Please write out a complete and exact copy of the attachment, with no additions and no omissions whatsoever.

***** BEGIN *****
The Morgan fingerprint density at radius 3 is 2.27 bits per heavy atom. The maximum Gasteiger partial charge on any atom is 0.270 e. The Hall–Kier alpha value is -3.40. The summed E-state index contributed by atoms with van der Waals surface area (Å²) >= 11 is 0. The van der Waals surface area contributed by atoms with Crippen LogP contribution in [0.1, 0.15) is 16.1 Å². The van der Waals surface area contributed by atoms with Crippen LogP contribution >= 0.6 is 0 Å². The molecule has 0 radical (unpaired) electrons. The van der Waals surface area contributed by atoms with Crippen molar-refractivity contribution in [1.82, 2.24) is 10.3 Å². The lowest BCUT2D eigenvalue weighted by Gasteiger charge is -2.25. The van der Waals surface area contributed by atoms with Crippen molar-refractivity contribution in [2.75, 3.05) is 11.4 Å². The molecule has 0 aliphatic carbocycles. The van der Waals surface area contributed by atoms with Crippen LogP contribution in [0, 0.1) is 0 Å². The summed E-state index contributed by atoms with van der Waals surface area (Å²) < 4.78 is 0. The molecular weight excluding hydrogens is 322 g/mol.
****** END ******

The Morgan fingerprint density at radius 3 is 2.27 bits per heavy atom. The maximum Gasteiger partial charge on any atom is 0.270 e. The Hall–Kier alpha value is -3.40. The summed E-state index contributed by atoms with van der Waals surface area (Å²) >= 11 is 0. The van der Waals surface area contributed by atoms with Crippen LogP contribution in [0.1, 0.15) is 16.1 Å². The van der Waals surface area contributed by atoms with Crippen LogP contribution >= 0.6 is 0 Å². The molecule has 0 radical (unpaired) electrons. The van der Waals surface area contributed by atoms with Crippen molar-refractivity contribution in [1.82, 2.24) is 10.3 Å². The lowest BCUT2D eigenvalue weighted by Gasteiger charge is -2.25. The van der Waals surface area contributed by atoms with Crippen molar-refractivity contribution in [2.75, 3.05) is 11.4 Å². The molecule has 0 aliphatic carbocycles. The van der Waals surface area contributed by atoms with Crippen LogP contribution in [0, 0.1) is 0 Å². The summed E-state index contributed by atoms with van der Waals surface area (Å²) < 4.78 is 0. The molecular weight excluding hydrogens is 322 g/mol.